Thursday 2 October 2014

Underground Overground [Part 4]

Old Oak Common Observation
Originally Old Oak Common was a stretch of land defined by what became the Harrow Road at its northern end (Holsdon, now Harlesden!), and its eastern edge was the northern source of Stamford Brook, forming a boundary with Wormwood Scrubs. By 1801 (as in the old map above) the Paddington Canal had cut it in half, further reducing its size.

The act of April 1795 authorised a 13.5-mile branch to Paddington from Bull's Bridge near Hayes.
The junction, under the white bridge, can still be seen today from the car park of Tesco Extra at Hayes.
The branch was completed in 1801 and, with its large basin at Paddington and many wharfs along its length, it became an important trade route.

With the coming of the railways, most of the common was lost and what remained became part of Wormwood Scrubs.
click on the map above for an enlargement

The railways do, however, maintain a little of the history of the area. The Mitre, a long lost pub on the line of the present Wood Lane and near the bridge over the canal, ...
... is now lost under industrial development.
But it gives it name to Mitre Bridge Junction on the railways.

Likewise Acton Wells, source of life enhancing waters in times gone by ...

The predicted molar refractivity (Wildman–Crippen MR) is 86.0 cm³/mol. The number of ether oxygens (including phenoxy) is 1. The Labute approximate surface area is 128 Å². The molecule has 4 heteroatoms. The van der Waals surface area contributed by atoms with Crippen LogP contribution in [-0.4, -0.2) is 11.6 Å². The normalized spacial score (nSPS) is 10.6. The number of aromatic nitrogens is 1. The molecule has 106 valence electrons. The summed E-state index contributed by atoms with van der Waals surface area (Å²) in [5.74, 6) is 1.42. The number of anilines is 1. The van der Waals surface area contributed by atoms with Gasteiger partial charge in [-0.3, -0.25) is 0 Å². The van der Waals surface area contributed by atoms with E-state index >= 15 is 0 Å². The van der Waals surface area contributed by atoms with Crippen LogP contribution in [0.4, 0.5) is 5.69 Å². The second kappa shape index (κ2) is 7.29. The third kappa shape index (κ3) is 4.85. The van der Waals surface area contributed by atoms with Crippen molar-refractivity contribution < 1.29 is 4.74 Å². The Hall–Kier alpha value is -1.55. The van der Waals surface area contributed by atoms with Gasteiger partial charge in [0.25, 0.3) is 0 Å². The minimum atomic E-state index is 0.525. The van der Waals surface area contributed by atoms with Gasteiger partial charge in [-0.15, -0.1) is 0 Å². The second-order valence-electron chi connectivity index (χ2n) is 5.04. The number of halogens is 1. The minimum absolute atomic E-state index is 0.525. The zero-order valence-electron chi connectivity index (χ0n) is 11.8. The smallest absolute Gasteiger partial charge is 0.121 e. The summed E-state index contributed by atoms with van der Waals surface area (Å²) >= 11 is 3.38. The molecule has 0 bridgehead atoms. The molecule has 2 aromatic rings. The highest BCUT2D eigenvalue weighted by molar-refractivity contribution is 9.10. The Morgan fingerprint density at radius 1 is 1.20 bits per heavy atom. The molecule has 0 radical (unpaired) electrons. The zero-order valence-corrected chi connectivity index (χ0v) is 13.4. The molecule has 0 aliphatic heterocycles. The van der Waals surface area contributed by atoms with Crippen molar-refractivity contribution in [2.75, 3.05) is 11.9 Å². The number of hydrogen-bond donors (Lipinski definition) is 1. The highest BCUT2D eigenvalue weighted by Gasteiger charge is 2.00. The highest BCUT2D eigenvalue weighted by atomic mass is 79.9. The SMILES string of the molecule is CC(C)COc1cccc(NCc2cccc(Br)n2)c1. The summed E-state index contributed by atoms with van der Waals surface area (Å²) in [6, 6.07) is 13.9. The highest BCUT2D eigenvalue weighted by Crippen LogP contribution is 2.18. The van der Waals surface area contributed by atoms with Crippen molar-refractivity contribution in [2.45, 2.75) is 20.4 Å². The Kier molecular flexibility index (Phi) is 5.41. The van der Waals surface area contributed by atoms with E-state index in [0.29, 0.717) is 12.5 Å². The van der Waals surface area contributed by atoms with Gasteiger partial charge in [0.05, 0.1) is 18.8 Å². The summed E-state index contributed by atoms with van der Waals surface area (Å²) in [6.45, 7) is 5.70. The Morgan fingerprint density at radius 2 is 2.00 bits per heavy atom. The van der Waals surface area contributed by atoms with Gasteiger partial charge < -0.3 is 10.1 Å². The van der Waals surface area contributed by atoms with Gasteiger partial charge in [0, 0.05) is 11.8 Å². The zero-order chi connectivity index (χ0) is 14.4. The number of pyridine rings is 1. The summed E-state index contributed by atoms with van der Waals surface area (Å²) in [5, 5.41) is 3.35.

... but now only recorded in a street name ...
... also gives its name to Acton Wells Junction. The network of railways in the area is hugely complicated and the history is simply too vast to condense into a blog or two. This excellent on-line diagram (drawn for 2006) does, at least, show something of the peak of railway activity at Old Oak Common.
click on the diagram to enlarge

Perhaps for the simple minded (like fbb), the most important conclusion is to recognise that the Great Western main lines out of Paddington cross from centre right to left bottom, whist the main lines out of Euston just creep in across the top. Overground trains to Clapham Junction pass Mitre Bridge Junction and Boris' Orange route to Richmond passes Acton Wells. Willesden Junction stations are just off the top of the map neat the Freightliner Terminal [FLT].

If you are in skilful mode, you can match the above diagram with this Google Earth extract.
The present Wormwood Scrubs is at the bottom and the Paddington canal wiggles from the top left corner.

But, you may well ask, what has this to do with Boris' 2026 Overground Map?
the devil, they say, is in the detail; this detail in particular:-
It is a brand new station shown as offering interchange with the shadowy Crossrail as it wends it merry way westwards from Paddington.

But ...

There are several "buts" which we will explore tomorrow.

 Next Overground blog : Friday 3rd October 

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